Scott Berkun’s Mindfire: Big Ideas For Curious Minds – Book Review

I had the pleasure of reading Scott Berkun‘s newest book – Mindfire: Big Ideas for Curious Minds. I was also forunate to get it for free in the short period of time where Scott gave it for free on his site, but this is not a guilty book review of getting the book for free.

Mindfire is a collection of 30 essays which Scott wrote in various places, mostly on his blog. The essays got cleaned up and preped for the book which made the reading very clean and flowing. Scott’s writing style is very flowing and funny and while it may seem at times as a self emporment / self help book it really isn’t.

I look at it more as a collection of percise and clear set of obersvations on the human condition and behavior alone and in a group. Some of the essays specifically talk about work related situtations, but in most cases  you can apply some of the tips and wisdom of this book to almost any interaction with other people.

I really enjoyed reading it and in some situations fully sympathize with the eassy’s topic and resolution.

Twitter’s Kestrel init script for Ubuntu 10.04 Lucid

Twitter’s Kestrel is a cool scala based queue server (based on Blaine Cook‘s (@blaine) Ruby based Sterling).

The two main features I like about Kestrel are:

  • Sort-of-transactional – If I take an item I can make sure others can’t get it. If the connect drops it will go back on the queue.
  • Read behind mode – If a certain queue reached a maximum pre-configured amount of RAM or items it will stop storing messages in RAM and will write it directly to the queue log file.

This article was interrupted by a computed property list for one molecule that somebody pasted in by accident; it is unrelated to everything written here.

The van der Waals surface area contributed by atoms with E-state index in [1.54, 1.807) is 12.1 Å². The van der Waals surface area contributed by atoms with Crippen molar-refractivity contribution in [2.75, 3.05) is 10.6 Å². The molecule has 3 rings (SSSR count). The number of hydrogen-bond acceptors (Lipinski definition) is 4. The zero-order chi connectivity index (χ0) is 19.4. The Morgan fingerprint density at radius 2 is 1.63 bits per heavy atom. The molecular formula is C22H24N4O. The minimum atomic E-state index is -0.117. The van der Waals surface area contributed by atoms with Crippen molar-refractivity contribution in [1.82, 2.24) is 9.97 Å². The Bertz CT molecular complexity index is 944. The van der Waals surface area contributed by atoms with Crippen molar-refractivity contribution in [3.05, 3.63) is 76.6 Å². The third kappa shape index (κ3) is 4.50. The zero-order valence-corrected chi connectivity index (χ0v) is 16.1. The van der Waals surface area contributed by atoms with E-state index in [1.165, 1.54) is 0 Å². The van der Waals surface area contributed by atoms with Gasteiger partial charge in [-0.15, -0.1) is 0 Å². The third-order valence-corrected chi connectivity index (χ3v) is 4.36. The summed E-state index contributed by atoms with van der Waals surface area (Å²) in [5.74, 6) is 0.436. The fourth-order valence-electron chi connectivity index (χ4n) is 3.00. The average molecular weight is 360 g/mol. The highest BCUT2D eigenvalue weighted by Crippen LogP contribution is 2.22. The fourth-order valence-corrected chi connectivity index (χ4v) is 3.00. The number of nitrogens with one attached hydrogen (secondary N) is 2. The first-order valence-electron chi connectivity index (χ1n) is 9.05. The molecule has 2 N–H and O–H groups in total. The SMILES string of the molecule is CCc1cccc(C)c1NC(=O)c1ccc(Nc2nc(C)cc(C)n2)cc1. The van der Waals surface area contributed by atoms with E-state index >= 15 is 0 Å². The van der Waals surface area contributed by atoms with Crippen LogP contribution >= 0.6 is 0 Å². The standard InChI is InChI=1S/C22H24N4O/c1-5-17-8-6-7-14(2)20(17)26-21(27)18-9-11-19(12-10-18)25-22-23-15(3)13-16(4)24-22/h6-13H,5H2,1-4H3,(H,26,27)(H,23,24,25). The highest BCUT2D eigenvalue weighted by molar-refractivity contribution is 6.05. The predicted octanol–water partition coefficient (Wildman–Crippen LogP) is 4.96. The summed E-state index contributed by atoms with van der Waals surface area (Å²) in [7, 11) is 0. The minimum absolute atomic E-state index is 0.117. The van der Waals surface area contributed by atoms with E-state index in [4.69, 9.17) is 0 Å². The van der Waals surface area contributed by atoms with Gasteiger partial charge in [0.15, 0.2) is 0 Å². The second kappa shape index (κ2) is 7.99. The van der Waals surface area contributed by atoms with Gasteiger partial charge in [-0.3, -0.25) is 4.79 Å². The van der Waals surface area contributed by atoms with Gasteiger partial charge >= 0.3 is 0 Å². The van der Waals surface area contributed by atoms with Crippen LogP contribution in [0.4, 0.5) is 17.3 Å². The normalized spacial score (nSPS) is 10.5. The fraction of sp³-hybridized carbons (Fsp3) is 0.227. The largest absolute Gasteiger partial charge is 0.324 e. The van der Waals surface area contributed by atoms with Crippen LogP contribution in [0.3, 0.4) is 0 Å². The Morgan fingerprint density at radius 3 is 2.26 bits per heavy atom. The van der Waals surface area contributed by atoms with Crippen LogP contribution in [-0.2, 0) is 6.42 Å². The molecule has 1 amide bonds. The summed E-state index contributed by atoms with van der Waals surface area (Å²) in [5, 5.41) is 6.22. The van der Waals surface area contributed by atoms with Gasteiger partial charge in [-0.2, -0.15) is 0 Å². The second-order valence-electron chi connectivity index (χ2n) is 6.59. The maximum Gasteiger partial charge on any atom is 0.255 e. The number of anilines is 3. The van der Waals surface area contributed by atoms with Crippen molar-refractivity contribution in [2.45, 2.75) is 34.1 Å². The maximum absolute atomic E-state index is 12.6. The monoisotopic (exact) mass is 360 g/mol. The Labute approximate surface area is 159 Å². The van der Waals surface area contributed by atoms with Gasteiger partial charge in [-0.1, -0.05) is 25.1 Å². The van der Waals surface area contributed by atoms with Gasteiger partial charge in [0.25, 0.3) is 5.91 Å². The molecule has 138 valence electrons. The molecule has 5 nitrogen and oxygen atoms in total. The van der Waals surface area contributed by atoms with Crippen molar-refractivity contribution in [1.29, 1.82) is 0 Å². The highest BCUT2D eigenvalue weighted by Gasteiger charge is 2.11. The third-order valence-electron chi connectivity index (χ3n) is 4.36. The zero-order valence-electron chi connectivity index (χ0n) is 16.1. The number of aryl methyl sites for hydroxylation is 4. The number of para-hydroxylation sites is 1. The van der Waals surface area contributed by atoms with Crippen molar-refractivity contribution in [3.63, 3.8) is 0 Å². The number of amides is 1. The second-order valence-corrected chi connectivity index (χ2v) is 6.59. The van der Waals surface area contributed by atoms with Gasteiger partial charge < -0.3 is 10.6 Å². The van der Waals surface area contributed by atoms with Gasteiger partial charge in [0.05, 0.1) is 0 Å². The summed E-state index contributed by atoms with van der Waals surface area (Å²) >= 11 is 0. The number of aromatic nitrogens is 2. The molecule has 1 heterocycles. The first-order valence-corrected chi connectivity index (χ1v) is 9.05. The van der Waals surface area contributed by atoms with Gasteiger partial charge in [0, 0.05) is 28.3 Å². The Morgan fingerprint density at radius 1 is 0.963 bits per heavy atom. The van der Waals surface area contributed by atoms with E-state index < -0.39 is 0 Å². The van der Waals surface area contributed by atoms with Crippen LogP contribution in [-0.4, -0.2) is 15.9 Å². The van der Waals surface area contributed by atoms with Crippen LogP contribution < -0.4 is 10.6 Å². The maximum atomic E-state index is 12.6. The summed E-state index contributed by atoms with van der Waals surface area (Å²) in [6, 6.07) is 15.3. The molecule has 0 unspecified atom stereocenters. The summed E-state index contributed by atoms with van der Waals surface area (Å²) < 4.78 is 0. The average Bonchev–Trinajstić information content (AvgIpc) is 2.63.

If you happen to be running it on Ubuntu 10.04 and want to use the provided init script (kestrel.sh) you’ll notice that it just won’t run.

Below is a link to an updated script that works on my Ubuntu 10.04 installations.

Assumptions:

  • You are using the paths as suggested in the init script (/usr/local/$APP-NAME, /var/log/$APP-NAME /var/run/$APP-NAME, etc)
  • You are using the openjdk-6-jre-headless package. The script defines the JAVA_HOME directly to where Ubuntu installs that package. You can remove it if needed or change it to suitable values
  • You’ll need to update the JAVA_OPTS parameters for RAM (xmx, etc) for your needs
  • You’ll need to download, compile and install “daemon” from here. It supports Ubuntu 10.04. I don’t know if it has a package, but it was too damn easy to compile it on my own and use it.

Download the script